BSG Publishes New Open Internet Code of Practice

BSG Publishes New Open Internet Code of Practice

  • New Code of Practice signed by all major UK communications providers, preserving consumer access to the Open Internet
  • Brings UK approach into line with the new EU Connected Continent Regulation

 

8 June 2016: The Broadband Stakeholder Group (BSG) today published a new Open Internet Code 2016, signed by major communication providers and with the wider support of the Open Internet Forum.

The new Code continues to preserve the concept of an Open Internet – one in which users can access all lawful content without providers discriminating on the basis of commercial rivalry. It also ensures that traffic management practices employed by communication providers to manage their network are compliant with the new EU Regulation. In addition, the signatories to the Code will maintain the transparency that they already have in place around these practices by ensuring that these are communicated to the user effectively.

The Code also clarifies the context in which some innovative services, which may become more prevalent as the Internet of Things becomes a reality, could be provided alongside the Open Internet. Matthew Evans, CEO of the Broadband Stakeholder Group, said: “This Code ensures the continuation of the UK’s successful self-regulatory approach, which, in the context of a competitive market place, has delivered real benefits to UK consumers. The revised Code gives UK communication providers and consumers greater clarity and certainty about what the European Regulation means in practice. The consistent and constructive engagement of both ISPs and content providers was critical to the success of the process. I look forward to continuing to work with them and with the Open Internet Forum to address any issues that arise in relation to the Code.”

In 2015, the BSG commissioned a review of the UK’s previous approach to determine its effectiveness and compliance with the newly adopted EU Connected Continent Regulation. This independent review was undertaken by WIK. The report found that self-regulation could continue to add value “over and above the requirements laid out in the Regulation”.

The new Code was drafted following the recommendations of the report and was led by the BSG within the Open Internet Forum, the UK’s mechanism for discussing issues around the Open Internet. The Forum comprises both signatories to the Code as well as other communication operators, content and application providers, public policy experts and consumer groups.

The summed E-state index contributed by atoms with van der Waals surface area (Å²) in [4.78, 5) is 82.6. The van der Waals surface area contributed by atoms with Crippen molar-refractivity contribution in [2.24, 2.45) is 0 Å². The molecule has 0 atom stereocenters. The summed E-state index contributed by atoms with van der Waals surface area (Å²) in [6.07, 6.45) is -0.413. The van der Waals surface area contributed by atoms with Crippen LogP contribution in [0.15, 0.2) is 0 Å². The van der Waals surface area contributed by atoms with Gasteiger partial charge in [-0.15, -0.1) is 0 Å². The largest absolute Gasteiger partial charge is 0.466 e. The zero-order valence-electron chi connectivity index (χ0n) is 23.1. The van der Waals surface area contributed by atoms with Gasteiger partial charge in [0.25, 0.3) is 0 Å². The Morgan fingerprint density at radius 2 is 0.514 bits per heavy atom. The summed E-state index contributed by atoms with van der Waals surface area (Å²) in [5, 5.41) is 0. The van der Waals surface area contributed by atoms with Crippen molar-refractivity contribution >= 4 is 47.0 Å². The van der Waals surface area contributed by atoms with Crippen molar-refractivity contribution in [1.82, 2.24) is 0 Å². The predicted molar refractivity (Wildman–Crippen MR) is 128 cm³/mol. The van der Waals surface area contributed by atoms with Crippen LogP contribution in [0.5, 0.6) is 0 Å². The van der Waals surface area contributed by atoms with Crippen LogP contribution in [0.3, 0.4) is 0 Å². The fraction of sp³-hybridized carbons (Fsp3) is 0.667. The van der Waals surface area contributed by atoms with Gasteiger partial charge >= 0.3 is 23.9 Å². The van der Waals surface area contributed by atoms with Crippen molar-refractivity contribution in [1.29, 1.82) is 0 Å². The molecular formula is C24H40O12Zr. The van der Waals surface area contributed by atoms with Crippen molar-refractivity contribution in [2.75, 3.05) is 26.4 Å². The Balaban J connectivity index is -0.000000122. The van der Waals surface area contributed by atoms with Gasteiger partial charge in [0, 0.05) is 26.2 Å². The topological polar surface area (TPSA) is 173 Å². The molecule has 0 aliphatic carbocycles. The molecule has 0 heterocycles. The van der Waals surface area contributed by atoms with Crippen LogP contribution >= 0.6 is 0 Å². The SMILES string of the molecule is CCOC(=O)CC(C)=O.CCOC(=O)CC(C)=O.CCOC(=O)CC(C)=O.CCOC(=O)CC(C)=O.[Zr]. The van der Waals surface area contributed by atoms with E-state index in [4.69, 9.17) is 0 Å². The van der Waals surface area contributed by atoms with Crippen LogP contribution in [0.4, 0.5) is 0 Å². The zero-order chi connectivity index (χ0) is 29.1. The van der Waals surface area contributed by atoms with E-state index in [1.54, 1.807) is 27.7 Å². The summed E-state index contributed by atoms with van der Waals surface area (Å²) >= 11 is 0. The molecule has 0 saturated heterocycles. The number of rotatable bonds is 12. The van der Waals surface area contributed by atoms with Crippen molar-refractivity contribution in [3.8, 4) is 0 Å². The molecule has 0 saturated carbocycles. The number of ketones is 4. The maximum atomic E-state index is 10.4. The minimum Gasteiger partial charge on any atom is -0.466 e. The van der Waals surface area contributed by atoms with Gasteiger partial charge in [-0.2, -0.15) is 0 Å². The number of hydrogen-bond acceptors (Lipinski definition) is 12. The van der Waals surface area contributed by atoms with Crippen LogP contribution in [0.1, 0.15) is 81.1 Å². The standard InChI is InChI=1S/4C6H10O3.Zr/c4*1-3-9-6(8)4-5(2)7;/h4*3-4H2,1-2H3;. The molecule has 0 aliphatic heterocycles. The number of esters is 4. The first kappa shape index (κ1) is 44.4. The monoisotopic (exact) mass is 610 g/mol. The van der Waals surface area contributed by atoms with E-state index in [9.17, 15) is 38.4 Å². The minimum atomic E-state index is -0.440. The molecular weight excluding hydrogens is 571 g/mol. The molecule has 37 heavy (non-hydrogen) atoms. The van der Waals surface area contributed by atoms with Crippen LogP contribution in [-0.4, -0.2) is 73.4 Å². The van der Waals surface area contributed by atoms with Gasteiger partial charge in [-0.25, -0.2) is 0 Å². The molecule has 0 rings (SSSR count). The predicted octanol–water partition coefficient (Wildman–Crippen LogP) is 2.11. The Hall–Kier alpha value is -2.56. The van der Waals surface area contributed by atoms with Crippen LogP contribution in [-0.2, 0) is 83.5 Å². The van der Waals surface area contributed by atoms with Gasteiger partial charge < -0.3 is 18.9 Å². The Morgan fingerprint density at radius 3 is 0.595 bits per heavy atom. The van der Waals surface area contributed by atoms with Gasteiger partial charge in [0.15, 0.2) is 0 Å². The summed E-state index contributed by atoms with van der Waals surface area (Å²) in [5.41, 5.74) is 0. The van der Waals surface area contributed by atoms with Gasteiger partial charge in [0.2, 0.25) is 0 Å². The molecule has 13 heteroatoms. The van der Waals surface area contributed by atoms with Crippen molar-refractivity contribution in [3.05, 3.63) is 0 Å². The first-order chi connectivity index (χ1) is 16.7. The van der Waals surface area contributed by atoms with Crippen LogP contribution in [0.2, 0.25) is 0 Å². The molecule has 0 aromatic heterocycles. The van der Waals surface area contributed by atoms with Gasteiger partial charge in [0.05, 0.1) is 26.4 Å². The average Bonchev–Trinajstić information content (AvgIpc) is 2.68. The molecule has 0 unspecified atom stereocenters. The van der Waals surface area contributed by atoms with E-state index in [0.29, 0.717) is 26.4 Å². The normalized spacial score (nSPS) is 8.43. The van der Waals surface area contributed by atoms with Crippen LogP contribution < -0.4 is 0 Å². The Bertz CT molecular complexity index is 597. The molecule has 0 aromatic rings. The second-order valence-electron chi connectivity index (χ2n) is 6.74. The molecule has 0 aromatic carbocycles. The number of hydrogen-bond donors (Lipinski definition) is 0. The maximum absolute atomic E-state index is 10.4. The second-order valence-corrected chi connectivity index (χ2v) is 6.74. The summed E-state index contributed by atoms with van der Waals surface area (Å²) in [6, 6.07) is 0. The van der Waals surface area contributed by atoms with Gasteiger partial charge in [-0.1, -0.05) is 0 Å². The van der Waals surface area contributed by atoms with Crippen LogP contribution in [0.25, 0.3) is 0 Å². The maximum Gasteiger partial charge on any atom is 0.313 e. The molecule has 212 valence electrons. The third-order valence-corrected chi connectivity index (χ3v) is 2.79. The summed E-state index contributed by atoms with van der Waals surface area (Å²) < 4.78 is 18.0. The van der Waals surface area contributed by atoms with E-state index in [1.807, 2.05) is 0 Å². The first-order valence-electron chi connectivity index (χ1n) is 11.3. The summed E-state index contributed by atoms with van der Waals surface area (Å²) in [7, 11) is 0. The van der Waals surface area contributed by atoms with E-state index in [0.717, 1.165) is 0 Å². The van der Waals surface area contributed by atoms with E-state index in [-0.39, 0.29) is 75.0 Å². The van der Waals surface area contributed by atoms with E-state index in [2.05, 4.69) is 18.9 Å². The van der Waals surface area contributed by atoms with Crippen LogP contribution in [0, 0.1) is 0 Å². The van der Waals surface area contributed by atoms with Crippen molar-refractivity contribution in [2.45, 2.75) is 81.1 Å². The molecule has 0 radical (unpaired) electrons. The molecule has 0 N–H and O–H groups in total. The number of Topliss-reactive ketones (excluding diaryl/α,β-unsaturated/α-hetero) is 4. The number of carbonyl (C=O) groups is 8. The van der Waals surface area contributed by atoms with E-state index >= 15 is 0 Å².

Digital Economy Minister Ed Vaizey said: “The original code of practice, which I called for in 2011, was essential in delivering an Open Internet for the UK. These revisions announced complement the recent EU Open Internet Regulation and will make sure it is applied consistently by the major UK Internet Service Providers.”

Jo Connell, Chair of the Communications Consumer Panel, said: “The new Code continues to support open access to the internet and builds on previous commitments by ISPs to provide transparent information to consumers about their traffic management policies. We welcome the revised and updated provisions and are pleased that almost all major UK communication providers have agreed to become signatories. This work by the BSG has gained significant interest internationally as a positive example of industry responding to a developing consumer need.”

The BBC said “The UK played an important role in shaping the EU regulations which support the Open Internet and prohibit harmful discrimination.  The new UK Code now sets out how signatories ISPs commit to the Open Internet model in practice.  We welcome the Code alongside Ofcom’s enhanced backstop powers and monitoring.  The BBC also looks forward to continuing to contribute to the Open Internet Forum and its role in addressing the challenges of a fast-moving market in the interests of consumer access to lawful services.”

Ends

Notes to editors:

The Code is based around four commitments made by internet service providers which can be summarised as;

  1. Supporting access to the Open Internet as the norm
  2. Clarifying the ability of ISPs, under certain conditions, to deliver managed or alternative services
  3. Permitting the deployment of traffic management tools under certain conditions and not on the basis of commercial rivalry
  4. Ensuring that traffic management practices are transparent and communicated effectively to the user

 

The Code builds on the 2011 Traffic Management Transparency Code of Practice and the 2012 Open Internet Code of Practice. It provides additional clarity on how the EU Connected Continent Regulation applies in the UK context.

BEREC (the Body of European Regulators for Electronic Communications) is currently developing guidelines on the implementation by national regulators of the Open Internet access provisions of the EU Connected Continent Regulation. These draft guidelines are now out for consultation and will be adopted at the end of August 2016.

The signatories to the Code include all major communication providers who serve over 90% of fixed and mobile subscribers in the UK. Other signatories are expected over the coming days and weeks.
About the Broadband Stakeholder Group

The Broadband Stakeholder Group (BSG) is the UK Government’s advisory group on broadband. It provides a neutral forum for organisations across the converging broadband value-chain to discuss and resolve key policy, regulatory and commercial issues with the ultimate aim of helping to create a strong and competitive UK knowledge economy.

 

Share this post

Comment (1)

Leave a Reply to BSG new Open Internet Code clarifies the rules on internet traffic management for all players – Broadband Stakeholder Group Cancel reply

Your email address will not be published. Required fields are marked *